Hundreds of Hajj pilgrims die as Mecca temperatures hit 120 Fahrenheit

More than 300 people have died and thousands have been treated for heatstroke while performing the annual Muslim Hajj pilgrimage to Mecca amid extreme temperatures of up to 49 degrees Celsius (120 degrees Fahrenheit).

At least 165 Indonesians, 68 Jordanians, 35 Pakistanis, 35 Tunisians and 11 Iranians have died, according to authorities in each country. A further 22 Jordanians are hospitalized and 16 are still missing, the Jordanian Foreign Ministry said. Dozens of Iranians have also been hospitalized due to heatstroke and other conditions, the Iranian Red Crescent said Wednesday, according to Iran’s semi-official Tasnim news agency.

The death toll is likely to rise, as Saudi Arabia and Egypt have yet to release official figures. Additionally, the governments are only aware of pilgrims who have registered and traveled to Mecca as part of their country’s quota – more deaths are feared among unregistered pilgrims.

The Saudi government said on Monday that more than 2,700 people had been treated for heatstroke. Meanwhile, hundreds of people have taken to social media to post about their loved ones being unaccounted for.

More than 1.8 million people are taking part in this year’s Hajj, one of the world’s largest religious gatherings, according to the Saudi General Authority for Statistics.

While deaths among pilgrims are not uncommon (there were more than 200 last year), this year’s gathering is being held amid particularly high temperatures.

Hajj season changes every year according to the Islamic calendar and this year it fell in June, one of the hottest months in the kingdom.

On Monday, Saudi Arabia advised pilgrims against performing the “stoning of the devil” ritual between certain hours after temperatures reached an extreme 49 degrees Celsius (120 degrees Fahrenheit).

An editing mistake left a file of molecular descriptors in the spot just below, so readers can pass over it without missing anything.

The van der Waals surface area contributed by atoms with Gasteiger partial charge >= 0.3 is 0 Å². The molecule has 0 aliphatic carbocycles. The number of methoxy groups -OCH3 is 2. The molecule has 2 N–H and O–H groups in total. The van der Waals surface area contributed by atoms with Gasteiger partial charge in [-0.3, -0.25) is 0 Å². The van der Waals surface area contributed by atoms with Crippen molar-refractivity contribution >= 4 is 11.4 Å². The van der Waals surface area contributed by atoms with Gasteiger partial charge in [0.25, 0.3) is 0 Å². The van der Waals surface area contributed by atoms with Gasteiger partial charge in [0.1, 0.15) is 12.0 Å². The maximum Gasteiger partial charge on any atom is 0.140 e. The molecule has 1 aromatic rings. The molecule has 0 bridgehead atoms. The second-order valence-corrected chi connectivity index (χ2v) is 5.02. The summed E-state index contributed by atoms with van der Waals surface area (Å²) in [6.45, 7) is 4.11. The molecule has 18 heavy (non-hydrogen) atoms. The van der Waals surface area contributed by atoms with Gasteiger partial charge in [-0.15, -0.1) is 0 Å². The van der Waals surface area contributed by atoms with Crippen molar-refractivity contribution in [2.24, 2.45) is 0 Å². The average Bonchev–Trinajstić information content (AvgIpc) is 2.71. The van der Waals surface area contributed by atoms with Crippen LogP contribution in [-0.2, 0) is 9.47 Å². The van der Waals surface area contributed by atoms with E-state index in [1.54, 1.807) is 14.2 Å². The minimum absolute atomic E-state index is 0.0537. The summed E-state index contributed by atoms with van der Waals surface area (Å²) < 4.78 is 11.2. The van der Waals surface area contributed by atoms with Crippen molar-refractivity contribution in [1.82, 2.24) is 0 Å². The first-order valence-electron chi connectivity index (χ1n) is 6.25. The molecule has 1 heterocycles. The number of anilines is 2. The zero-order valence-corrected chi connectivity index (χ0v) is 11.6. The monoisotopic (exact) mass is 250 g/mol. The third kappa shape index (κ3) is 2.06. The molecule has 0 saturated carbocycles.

Hajj officials have asked pilgrims to carry umbrellas and stay hydrated amid the harsh conditions while the Saudi army has deployed more than 1,600 personnel with medical units specifically for heatstroke and 30 rapid response teams. Another 5,000 health and first aid volunteers are taking part.

Performing Hajj is one of the five pillars of Islam, which requires every Muslim who is physically and financially able to make the journey to the holy city of Mecca at least once in his or her life.

The pilgrimage includes numerous detailed rituals including wearing a special garment that symbolizes human equality and unity before God, a circular, counter-clockwise procession around the cube-shaped Kaaba building, and the symbolic stoning of evil.

A source of prestige and revenue

The Hajj is a source of prestige for Saudi Arabia’s king, who holds the title of Custodian of the Two Holy Mosques as the guardian of Islam’s holiest sites. But the pilgrimage is also a significant source of revenue for the Saudi economy.

Soon after King Salman bin Abdulaziz took power in 2015, Saudi Arabia launched a $21 billion project to expand the Grand Mosque in Mecca to accommodate 300,000 additional worshippers. A year later, then Deputy Crown Prince Mohammed bin Salman identified the pilgrimage as a key component of a plan to diversify the Saudi economy by 2030.

Experts say that with oil sales generating close to a billion dollars a day for the kingdom, the pilgrimage’s economic benefit is marginal by comparison. But its great, untapped potential could bring significant riches to the kingdom in the long term.

Pilgrimage revenues were forecast to average about $30 billion a year and create 100,000 jobs for Saudis when the kingdom attracted around 21 million worshippers annually during the 10-day Hajj as well as the yearlong Umrah pilgrimage, according to official data cited by Reuters. The government is targeting 30 million pilgrims by 2030.

This story has been updated with additional information. Edward Szekeres and Handi Alkhshali contributed reporting.

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